The stage seemed a bit higher than normal, and they had added more monitor screens, so that there could be more text for Mick to see, also a large blowing fan, and transmitters, camera people etc, so that a front view was blocked by all sorts of items. Still, nobody cared, well certainly not me. I could see Charlie smiling, the rest of Charlie dissapeared behind all the stuff on stage.

"Under My Thumb" works well, I like the tempo and the way they play it now. Then "Let's Spend The Night Together", Mick is by Chuck for the start, Keith on backing vocals, we are still early in the set, but the show is already powerful, and the band is all smiles, playing so well. Every time Keith is doing his backup singing, he walks over to the microphone, then he walks back to his position halfway between the microphone and Charlie.

"You Can't Always Get What You Want" - many things to say about this song, but every night I enjoy the classic Hammond organ playing added by Tim Ries, sitting next to Chuck on this song.

"Paint It Black"... Mick vocals so strong, and he handle the microphone stand like a punk rock singer, great to see every night, the song and the crowd reactions is one of the highlights at every show.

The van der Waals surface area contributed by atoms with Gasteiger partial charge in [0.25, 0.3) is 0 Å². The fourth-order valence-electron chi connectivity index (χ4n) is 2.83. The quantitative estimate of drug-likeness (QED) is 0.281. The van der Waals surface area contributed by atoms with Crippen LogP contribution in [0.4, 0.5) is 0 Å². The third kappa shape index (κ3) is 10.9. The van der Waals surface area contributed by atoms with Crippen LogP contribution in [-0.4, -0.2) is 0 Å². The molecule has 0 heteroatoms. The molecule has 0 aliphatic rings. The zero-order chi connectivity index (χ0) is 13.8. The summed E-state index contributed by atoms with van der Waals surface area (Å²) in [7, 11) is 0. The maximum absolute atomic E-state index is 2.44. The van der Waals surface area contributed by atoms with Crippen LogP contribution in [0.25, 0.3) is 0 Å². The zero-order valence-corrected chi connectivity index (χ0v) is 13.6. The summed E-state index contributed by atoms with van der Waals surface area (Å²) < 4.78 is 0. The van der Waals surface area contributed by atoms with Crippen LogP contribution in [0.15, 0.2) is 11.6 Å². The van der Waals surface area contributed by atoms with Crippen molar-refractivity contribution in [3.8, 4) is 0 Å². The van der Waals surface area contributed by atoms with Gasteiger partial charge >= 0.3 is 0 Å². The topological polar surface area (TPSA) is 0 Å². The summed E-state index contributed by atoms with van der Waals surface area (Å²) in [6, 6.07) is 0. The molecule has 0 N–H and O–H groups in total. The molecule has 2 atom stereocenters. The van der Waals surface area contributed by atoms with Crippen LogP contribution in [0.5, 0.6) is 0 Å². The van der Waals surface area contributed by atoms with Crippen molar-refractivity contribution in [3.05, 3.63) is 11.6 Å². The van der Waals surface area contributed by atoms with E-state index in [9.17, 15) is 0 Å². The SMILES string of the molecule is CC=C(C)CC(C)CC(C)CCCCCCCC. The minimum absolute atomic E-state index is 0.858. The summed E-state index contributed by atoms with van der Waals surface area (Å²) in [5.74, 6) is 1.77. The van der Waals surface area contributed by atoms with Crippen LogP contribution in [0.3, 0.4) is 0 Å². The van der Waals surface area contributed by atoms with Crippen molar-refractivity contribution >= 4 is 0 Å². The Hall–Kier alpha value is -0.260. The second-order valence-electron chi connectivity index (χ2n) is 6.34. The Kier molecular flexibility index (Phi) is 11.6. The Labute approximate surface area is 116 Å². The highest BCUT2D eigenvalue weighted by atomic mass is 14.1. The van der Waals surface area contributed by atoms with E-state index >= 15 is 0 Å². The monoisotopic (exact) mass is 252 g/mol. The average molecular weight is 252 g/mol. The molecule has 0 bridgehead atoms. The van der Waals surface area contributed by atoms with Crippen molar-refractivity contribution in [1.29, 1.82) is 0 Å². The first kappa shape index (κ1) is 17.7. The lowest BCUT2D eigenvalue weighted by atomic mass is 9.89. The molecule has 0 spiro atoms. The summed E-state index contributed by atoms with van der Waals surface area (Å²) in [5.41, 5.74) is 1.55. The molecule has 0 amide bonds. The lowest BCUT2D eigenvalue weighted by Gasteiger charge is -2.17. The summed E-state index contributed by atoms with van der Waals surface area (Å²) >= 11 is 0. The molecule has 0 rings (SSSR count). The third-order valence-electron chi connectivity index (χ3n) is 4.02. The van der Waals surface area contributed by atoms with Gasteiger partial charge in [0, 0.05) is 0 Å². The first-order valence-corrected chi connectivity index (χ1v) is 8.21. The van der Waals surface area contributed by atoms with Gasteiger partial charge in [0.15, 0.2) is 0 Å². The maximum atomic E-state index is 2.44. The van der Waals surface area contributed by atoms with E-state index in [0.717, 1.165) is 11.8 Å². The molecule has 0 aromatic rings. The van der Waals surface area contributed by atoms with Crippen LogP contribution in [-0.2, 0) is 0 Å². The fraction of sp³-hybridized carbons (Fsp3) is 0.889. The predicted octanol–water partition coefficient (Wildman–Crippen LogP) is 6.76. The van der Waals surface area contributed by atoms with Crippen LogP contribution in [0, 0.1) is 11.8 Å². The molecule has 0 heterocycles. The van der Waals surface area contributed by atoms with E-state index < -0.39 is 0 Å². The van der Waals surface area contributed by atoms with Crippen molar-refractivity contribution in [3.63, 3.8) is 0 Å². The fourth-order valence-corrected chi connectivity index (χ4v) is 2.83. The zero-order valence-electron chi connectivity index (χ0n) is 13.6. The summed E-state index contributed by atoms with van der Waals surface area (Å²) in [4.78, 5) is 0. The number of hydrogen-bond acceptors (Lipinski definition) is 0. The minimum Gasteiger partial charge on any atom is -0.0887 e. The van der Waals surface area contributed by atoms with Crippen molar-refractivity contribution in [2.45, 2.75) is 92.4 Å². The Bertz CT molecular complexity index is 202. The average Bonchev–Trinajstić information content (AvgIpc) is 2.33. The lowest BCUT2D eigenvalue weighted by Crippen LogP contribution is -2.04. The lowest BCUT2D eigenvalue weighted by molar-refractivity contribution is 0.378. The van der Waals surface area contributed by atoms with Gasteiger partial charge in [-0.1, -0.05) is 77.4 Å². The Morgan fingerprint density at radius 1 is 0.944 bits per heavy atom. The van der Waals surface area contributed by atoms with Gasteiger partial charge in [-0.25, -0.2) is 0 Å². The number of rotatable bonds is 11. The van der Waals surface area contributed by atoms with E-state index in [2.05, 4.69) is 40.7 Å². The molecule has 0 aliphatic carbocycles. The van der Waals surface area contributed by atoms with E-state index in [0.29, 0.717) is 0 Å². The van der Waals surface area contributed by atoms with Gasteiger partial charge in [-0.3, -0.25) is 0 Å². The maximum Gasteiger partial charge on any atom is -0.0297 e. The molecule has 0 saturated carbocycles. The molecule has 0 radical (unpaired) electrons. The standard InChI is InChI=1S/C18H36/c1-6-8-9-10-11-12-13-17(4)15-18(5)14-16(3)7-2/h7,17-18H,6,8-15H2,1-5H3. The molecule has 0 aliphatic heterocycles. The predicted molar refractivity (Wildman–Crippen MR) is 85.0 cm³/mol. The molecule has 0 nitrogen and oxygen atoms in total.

Keith is delivering a strong set every night, no reason to change these two songs, but still, may be, there might be a surprise from Keith on Sunday or Wednesday next week?

"Midnight Rambler" is so strong as usual, but like many nights before, the best and most powerful song tonight is "Street Fighting Man". It is so great, and they play it so strong and with so many emotions, there is no side effects, like with drugs, the only side effect is they keep me awake after the shows while I dream about how well they perform it.

Mick has decided to be the "bad buy" for the 2nd time since Arnhem. First he is throwing water, then at the end of "Jumping Jack Flash" he throw his T-shirt into the crowd, just like he did in Arnhem. I just hope nobody got hurt, a T-shirt will always have many hands trying to get it in the crowd, especially when it is the one Mick had on for half of the show.

"Satisfaction", again great, long, with Keith tuned as high as possible, and then it is all over at 11:13pm. Charlie is throwing his drumsticks, the one arriving on my side I could jump up and grap, diving over people next to me, but I am done with that stuff. Half a dozen fans fight down to the floor for a minute, holding on to the stick, then in the end there is only one fan left, the others give up, and the stick has got a new owner.